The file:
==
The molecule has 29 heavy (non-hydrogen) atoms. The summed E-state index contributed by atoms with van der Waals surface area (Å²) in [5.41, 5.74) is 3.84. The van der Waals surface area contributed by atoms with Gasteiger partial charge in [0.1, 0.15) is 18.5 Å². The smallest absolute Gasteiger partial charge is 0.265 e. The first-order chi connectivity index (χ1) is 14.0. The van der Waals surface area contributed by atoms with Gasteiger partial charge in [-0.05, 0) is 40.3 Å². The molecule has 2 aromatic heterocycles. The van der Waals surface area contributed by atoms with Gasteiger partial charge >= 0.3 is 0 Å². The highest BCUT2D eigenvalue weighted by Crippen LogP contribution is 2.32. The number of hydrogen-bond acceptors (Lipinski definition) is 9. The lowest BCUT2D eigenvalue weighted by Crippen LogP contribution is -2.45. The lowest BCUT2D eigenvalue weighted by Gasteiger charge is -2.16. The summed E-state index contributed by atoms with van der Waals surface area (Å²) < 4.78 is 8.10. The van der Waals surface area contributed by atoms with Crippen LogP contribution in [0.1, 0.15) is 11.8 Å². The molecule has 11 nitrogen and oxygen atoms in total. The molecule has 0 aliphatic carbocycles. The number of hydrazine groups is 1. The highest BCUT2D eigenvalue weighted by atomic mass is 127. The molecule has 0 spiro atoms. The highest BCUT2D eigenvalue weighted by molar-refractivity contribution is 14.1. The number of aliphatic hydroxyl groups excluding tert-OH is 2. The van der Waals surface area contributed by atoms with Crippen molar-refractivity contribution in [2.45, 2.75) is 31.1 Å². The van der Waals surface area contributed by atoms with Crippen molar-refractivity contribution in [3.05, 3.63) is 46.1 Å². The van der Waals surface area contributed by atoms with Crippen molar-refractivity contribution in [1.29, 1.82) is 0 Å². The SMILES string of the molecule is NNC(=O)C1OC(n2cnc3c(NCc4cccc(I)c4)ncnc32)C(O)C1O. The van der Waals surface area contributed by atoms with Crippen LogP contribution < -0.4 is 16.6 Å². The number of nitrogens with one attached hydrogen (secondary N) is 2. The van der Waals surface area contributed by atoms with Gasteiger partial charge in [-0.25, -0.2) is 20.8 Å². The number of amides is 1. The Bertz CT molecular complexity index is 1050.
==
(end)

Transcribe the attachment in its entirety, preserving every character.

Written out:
The molecule has 29 heavy (non-hydrogen) atoms. The summed E-state index contributed by atoms with van der Waals surface area (Å²) in [5.41, 5.74) is 3.84. The van der Waals surface area contributed by atoms with Gasteiger partial charge in [0.1, 0.15) is 18.5 Å². The smallest absolute Gasteiger partial charge is 0.265 e. The first-order chi connectivity index (χ1) is 14.0. The van der Waals surface area contributed by atoms with Gasteiger partial charge in [-0.05, 0) is 40.3 Å². The molecule has 2 aromatic heterocycles. The van der Waals surface area contributed by atoms with Gasteiger partial charge >= 0.3 is 0 Å². The highest BCUT2D eigenvalue weighted by Crippen LogP contribution is 2.32. The number of hydrogen-bond acceptors (Lipinski definition) is 9. The lowest BCUT2D eigenvalue weighted by Crippen LogP contribution is -2.45. The lowest BCUT2D eigenvalue weighted by Gasteiger charge is -2.16. The summed E-state index contributed by atoms with van der Waals surface area (Å²) < 4.78 is 8.10. The van der Waals surface area contributed by atoms with Crippen LogP contribution in [0.1, 0.15) is 11.8 Å². The molecule has 11 nitrogen and oxygen atoms in total. The molecule has 0 aliphatic carbocycles. The number of hydrazine groups is 1. The highest BCUT2D eigenvalue weighted by atomic mass is 127. The molecule has 0 spiro atoms. The highest BCUT2D eigenvalue weighted by molar-refractivity contribution is 14.1. The number of aliphatic hydroxyl groups excluding tert-OH is 2. The van der Waals surface area contributed by atoms with Crippen molar-refractivity contribution in [2.45, 2.75) is 31.1 Å². The van der Waals surface area contributed by atoms with Crippen molar-refractivity contribution in [3.05, 3.63) is 46.1 Å². The van der Waals surface area contributed by atoms with Crippen molar-refractivity contribution in [1.29, 1.82) is 0 Å². The SMILES string of the molecule is NNC(=O)C1OC(n2cnc3c(NCc4cccc(I)c4)ncnc32)C(O)C1O. The van der Waals surface area contributed by atoms with Crippen LogP contribution < -0.4 is 16.6 Å². The number of nitrogens with one attached hydrogen (secondary N) is 2. The van der Waals surface area contributed by atoms with Gasteiger partial charge in [-0.25, -0.2) is 20.8 Å². The number of amides is 1. The Bertz CT molecular complexity index is 1050.